And an internal memo noted that while there wasn't any evidence of misuse on behalf of developers, there wasn't a way to know for sure whether any misuse took place.
Google addressed the breach in its post saying it "discovered and immediately patched" a bug in March 2018. There were no phone numbers, email messages, timeline posts, direct messages or any other type of communication data.
According to the Wall Street Journal, Alphabet Inc. announced that it would cease operations for consumers after it was revealed that the social network revealed personal information for hundreds of thousands of users.
When Google+ launched in 2011, it was envisioned as a possible rival to Facebook, The Associated Press reported. It said it would add "more granular" screens for granting permission to access data, and was adding new limits to the data that third-party apps can use.
Google's excuse is that it found no evidence of any of the data being misused, however, it also has no way of being sure of that. Apps also won't be allowed to sell the data for marketing or ad targeting, and any human review of email data will be "strictly limited".More news: Eagles Making Costly Mistake Not Pursuing Trade for Le'Veon Bell
The Google+ data leak bug was found as part of "Project Strobe", a root-and-branch review of what data developers could access from Google accounts, and Android devices.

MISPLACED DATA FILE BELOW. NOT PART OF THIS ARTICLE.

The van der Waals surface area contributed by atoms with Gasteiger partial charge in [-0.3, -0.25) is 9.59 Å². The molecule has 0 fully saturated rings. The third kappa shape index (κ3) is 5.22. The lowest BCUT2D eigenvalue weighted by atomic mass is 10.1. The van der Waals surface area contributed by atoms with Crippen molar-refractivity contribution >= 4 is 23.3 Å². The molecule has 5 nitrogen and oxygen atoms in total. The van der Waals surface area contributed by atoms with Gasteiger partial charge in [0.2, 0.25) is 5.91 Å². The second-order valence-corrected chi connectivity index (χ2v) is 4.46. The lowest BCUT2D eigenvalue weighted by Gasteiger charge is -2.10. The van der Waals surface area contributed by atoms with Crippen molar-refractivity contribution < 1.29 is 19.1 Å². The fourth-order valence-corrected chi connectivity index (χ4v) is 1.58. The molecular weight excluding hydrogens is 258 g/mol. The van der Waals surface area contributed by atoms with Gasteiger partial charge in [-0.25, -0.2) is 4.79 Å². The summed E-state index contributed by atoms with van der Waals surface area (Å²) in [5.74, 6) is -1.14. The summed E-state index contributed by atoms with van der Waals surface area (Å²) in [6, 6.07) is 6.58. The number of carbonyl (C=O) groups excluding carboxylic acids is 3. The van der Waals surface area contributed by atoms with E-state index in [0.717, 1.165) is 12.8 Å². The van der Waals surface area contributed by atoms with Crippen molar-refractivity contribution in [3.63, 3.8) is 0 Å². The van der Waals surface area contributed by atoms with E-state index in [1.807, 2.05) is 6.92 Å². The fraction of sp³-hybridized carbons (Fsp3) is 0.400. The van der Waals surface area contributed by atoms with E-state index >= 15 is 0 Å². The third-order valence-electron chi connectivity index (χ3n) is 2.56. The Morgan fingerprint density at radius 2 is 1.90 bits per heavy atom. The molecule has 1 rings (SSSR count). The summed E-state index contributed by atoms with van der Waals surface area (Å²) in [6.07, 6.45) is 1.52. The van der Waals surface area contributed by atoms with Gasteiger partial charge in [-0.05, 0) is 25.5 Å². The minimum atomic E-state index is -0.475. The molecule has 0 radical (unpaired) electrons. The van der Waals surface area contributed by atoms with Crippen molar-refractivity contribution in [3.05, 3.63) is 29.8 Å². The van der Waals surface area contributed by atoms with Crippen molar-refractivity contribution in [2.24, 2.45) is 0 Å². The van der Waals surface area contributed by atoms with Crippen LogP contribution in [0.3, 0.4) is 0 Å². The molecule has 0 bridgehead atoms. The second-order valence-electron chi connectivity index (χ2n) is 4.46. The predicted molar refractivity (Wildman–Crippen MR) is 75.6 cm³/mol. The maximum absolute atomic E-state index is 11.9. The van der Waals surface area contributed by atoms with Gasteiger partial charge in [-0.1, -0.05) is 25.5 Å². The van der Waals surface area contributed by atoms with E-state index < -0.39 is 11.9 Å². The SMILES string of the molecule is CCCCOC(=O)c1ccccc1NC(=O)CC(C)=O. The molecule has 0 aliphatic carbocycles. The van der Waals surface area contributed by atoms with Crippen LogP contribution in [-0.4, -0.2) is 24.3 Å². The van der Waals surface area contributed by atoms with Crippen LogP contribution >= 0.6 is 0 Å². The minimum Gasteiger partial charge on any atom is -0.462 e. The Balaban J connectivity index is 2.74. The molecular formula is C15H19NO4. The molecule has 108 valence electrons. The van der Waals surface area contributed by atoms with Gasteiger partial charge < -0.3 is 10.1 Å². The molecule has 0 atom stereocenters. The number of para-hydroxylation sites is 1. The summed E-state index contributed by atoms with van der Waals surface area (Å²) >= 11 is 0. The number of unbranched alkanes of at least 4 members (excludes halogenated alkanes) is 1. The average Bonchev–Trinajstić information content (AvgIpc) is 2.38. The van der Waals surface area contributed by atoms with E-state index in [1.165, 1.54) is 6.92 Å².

Google has even admitted that no one actually uses Google+. After discovering and fixing the bug, Google ultimately decided against disclosing this information out of fear of regulatory pressure, the Journal reports.
The news comes just two weeks after Facebook revealed almost 50m users had been affected by a similar privacy lapse.
After several unsuccessful attempts to revive interest in Google+ and get more users on board, Google has made a decision to shut down the consumer version of the platform by the end of August 2019. Google itself says the issue was quietly resolved in March 2018, but not before third parties obtained private user data off of Google+ profiles. The problem was that this also gave those same developers access to the user's friends' non-public profiles. In the company's own words, "90 per cent of Google+ user sessions are less than five seconds".
Google said it was unable to confirm which accounts were affected by the bug, but an analysis indicated it could have been as many as 500,000 Google+ accounts.